Our paper uses Gallup poll data to adjudicate two narratives that have crystallized around the study of social movements. Narrative 1 holds that new electronic communications media constitute an important and independent cause of protest in so far as they enhance the capacity of demonstrators to extend protest networks, express outrage, organize events and warn comrades of real-time threats. Narrative 2 holds that, net of other factors, new electronic communications media play a relatively minor role in generating protest activity, mainly because they are low-cost, low-risk means of involvement that attract many sympathetic onlookers, few of whom are prepared to engage in high-risk activism. Our examination of the independent effects of a host of factors associated with high-risk activism allowed us to conclude that using some new electronic communications media was associated with being a demonstrator in the 2011 Egyptian uprising. However, we also found that grievances, structural availability and existing network connections were more important than was the use of new electronic communications media in distinguishing demonstrators from sympathetic onlookers. In short, we found that both narratives have some validity but both must be qualified.
I've been asked to say a few words about the origins, evolution and broader implications of our paper. I must begin by emphasizing that it originated as an exercise in pedagogy, not a venture in academic publishing. Traditional pedagogy uses what might be called the 'skills method' of instruction. In elementary school we learn the properties of numbers and apply what we learn to instances of addition, subtraction and so on. These instances are called problems but, typically, they have little or no connection to gripping issues in the real world. That is why many students find arithmetic and math boring and difficult. The skills method is widely employed in universities too. Even in graduate-level courses students are expected to consume and debate conventional wisdom. Courses rarely afford students the opportunity to conduct hands-on research that allows them to discover something new, which is where most of the excitement resides in intellectual life.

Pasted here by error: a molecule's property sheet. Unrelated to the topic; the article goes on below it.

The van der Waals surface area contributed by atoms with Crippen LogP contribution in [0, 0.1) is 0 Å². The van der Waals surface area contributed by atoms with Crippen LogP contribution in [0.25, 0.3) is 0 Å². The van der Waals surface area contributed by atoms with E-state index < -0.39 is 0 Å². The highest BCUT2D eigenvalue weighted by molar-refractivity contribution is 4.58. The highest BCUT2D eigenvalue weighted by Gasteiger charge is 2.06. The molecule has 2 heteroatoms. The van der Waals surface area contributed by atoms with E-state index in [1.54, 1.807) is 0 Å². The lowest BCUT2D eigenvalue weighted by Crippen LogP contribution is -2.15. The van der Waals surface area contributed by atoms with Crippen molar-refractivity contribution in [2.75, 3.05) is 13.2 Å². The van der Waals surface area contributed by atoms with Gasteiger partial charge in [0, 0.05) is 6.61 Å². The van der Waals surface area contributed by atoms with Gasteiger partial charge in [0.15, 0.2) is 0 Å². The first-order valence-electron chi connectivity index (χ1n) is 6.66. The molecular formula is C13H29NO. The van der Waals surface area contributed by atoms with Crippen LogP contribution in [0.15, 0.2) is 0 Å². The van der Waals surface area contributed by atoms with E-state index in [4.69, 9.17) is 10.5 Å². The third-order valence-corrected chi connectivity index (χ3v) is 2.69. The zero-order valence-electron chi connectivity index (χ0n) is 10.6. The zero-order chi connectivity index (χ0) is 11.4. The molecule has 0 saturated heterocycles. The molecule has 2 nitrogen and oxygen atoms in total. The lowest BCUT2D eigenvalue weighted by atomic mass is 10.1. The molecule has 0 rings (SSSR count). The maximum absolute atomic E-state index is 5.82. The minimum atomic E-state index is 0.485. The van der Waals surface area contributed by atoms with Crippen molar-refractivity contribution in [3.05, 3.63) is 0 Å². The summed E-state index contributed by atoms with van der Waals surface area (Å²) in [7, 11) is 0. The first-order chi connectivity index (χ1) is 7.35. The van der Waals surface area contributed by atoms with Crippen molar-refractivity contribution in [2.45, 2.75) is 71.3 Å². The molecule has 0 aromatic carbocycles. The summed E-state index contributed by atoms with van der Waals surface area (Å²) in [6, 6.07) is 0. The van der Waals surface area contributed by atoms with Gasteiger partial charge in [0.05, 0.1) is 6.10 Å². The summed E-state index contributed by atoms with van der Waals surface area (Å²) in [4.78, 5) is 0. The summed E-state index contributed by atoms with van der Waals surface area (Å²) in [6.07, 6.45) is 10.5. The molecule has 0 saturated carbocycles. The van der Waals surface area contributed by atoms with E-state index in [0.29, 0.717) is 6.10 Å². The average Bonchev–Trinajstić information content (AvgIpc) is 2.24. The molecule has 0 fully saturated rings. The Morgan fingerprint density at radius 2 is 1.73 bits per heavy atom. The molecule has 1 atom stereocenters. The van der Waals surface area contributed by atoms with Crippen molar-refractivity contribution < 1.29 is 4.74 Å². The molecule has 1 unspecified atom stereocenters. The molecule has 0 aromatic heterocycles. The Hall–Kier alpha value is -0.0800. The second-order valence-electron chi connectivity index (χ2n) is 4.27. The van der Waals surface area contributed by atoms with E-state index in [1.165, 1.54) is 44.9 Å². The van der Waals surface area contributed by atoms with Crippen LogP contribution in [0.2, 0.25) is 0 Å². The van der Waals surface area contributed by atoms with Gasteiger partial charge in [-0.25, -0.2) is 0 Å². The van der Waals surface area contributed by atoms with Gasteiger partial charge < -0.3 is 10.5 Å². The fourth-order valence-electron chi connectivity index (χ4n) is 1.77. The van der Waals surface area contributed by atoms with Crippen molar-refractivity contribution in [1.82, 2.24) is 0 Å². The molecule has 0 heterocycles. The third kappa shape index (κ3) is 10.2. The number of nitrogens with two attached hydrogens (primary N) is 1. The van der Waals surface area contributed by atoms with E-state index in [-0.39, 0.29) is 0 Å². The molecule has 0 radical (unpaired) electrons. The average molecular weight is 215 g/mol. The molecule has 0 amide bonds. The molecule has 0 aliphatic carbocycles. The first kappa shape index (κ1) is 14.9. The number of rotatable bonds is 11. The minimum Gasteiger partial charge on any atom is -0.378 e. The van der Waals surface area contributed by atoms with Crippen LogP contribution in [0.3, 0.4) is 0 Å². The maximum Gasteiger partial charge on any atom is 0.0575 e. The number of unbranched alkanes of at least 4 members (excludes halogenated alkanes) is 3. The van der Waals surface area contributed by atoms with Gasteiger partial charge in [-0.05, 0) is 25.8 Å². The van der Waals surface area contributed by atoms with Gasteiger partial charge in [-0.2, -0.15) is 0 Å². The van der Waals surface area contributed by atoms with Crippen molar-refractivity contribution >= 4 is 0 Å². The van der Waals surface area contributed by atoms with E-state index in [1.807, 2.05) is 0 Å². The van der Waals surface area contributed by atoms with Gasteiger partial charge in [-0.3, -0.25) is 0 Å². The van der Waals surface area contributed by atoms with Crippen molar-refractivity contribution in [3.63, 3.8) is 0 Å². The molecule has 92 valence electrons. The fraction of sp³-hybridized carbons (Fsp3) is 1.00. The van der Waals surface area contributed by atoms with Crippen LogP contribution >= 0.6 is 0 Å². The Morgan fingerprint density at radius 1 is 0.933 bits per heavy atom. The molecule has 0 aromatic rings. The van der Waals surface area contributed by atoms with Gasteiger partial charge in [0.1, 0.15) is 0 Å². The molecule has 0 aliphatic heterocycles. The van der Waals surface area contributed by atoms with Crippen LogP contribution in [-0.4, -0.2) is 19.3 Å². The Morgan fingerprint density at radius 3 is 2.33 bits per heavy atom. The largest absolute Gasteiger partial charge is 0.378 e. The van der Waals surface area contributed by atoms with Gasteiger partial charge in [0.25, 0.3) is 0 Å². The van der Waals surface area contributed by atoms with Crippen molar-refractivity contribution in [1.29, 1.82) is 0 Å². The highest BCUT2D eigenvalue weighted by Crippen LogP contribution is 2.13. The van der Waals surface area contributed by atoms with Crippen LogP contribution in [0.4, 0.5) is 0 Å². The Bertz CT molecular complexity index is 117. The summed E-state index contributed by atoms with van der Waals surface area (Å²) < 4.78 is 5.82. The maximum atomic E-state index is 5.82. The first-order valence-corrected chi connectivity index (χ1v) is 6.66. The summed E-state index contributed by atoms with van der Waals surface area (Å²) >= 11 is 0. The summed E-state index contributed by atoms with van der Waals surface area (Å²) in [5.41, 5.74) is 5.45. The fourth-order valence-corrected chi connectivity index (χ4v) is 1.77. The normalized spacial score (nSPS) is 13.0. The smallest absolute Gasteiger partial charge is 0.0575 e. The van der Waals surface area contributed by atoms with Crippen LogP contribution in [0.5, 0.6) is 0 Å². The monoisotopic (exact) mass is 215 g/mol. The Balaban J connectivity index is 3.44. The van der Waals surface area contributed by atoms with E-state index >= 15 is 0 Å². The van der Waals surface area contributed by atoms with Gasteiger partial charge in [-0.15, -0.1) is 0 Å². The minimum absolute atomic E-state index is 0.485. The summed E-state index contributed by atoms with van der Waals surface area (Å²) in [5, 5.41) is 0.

A second approach to learning is the 'case method'. It presents students with an unresolved intellectual controversy and expects them to figure out how to solve it, learning required 2
skills along the way. Students are obliged to devise, discuss, defend and refine the decisions they make as they solve the controversy. The case method involves the identification of real-world problems, the systematic analysis of evidence and the application of reasoned decision-making. After more than half a century as a student and a professor, I am convinced that the case method is more engaging than the skills method and therefore the superior form of pedagogy in terms of learning outcomes.
And so I apply the case method in my social movements graduate seminar at the University of Toronto, expecting my students to help me resolve an ongoing theoretical dispute in the field by conducting research that results in a co-authored, published paper. It was an easy task to identify controversies in our field in 2012. The near simultaneous eruption of the Occupy movement, the Spanish indignados, the Arab Spring and other uprisings prompted analysts to debate a range of significant analytical issues. To what degree did these large, energetic and sometimes violent protests demonstrate the existence of a single movement whose regional variants sprang from similar, global causes? To what degree did the protests demonstrate the capacity of human agency to change structures of social inequality and cultural hegemony that had formerly seemed unyielding? To what degree did the protests result from the introduction of new communications technologies that made it possible for previously disconnected individuals and networks to challenge authority in a new way? Participants in the 2017 seminar will research the globalization question. Participants in the 2015 seminar researched the agency/structure/culture debate and wrote a paper that is now under review. Participants in the 2012 seminar focused on the relationship between new communications technology and protest and wrote the paper that won the BJS award.